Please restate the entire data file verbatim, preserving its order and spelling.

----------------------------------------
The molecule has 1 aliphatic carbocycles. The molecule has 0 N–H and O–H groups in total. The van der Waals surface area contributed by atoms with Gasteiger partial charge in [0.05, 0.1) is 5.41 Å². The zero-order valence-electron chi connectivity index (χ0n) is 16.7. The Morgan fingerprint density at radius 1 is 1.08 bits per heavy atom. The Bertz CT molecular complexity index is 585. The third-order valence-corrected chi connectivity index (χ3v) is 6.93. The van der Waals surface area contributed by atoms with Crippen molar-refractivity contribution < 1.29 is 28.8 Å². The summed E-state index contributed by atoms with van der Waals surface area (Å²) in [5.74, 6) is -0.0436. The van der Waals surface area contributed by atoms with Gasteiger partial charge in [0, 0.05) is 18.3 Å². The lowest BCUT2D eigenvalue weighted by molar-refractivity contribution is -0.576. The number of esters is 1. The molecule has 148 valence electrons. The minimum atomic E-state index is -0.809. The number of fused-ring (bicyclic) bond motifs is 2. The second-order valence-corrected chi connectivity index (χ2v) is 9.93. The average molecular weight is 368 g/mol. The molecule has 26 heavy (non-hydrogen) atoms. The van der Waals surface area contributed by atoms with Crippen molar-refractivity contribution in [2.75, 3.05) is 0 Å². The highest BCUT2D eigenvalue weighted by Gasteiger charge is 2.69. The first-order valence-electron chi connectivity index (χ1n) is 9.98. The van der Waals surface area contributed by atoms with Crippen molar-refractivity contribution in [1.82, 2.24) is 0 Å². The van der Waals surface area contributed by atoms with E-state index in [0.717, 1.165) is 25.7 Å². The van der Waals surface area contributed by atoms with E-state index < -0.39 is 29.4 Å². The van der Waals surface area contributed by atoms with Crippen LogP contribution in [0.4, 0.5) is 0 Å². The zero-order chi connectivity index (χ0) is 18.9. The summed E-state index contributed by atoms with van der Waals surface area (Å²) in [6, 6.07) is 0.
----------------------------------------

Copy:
The molecule has 1 aliphatic carbocycles. The molecule has 0 N–H and O–H groups in total. The van der Waals surface area contributed by atoms with Gasteiger partial charge in [0.05, 0.1) is 5.41 Å². The zero-order valence-electron chi connectivity index (χ0n) is 16.7. The Morgan fingerprint density at radius 1 is 1.08 bits per heavy atom. The Bertz CT molecular complexity index is 585. The third-order valence-corrected chi connectivity index (χ3v) is 6.93. The van der Waals surface area contributed by atoms with Crippen molar-refractivity contribution < 1.29 is 28.8 Å². The summed E-state index contributed by atoms with van der Waals surface area (Å²) in [5.74, 6) is -0.0436. The van der Waals surface area contributed by atoms with Gasteiger partial charge in [0, 0.05) is 18.3 Å². The lowest BCUT2D eigenvalue weighted by molar-refractivity contribution is -0.576. The number of esters is 1. The molecule has 148 valence electrons. The minimum atomic E-state index is -0.809. The number of fused-ring (bicyclic) bond motifs is 2. The second-order valence-corrected chi connectivity index (χ2v) is 9.93. The average molecular weight is 368 g/mol. The molecule has 26 heavy (non-hydrogen) atoms. The van der Waals surface area contributed by atoms with Crippen molar-refractivity contribution in [2.75, 3.05) is 0 Å². The highest BCUT2D eigenvalue weighted by Gasteiger charge is 2.69. The first-order valence-electron chi connectivity index (χ1n) is 9.98. The van der Waals surface area contributed by atoms with Crippen molar-refractivity contribution in [1.82, 2.24) is 0 Å². The van der Waals surface area contributed by atoms with E-state index in [0.717, 1.165) is 25.7 Å². The van der Waals surface area contributed by atoms with E-state index < -0.39 is 29.4 Å². The van der Waals surface area contributed by atoms with Crippen LogP contribution in [0.4, 0.5) is 0 Å². The zero-order chi connectivity index (χ0) is 18.9. The summed E-state index contributed by atoms with van der Waals surface area (Å²) in [6, 6.07) is 0.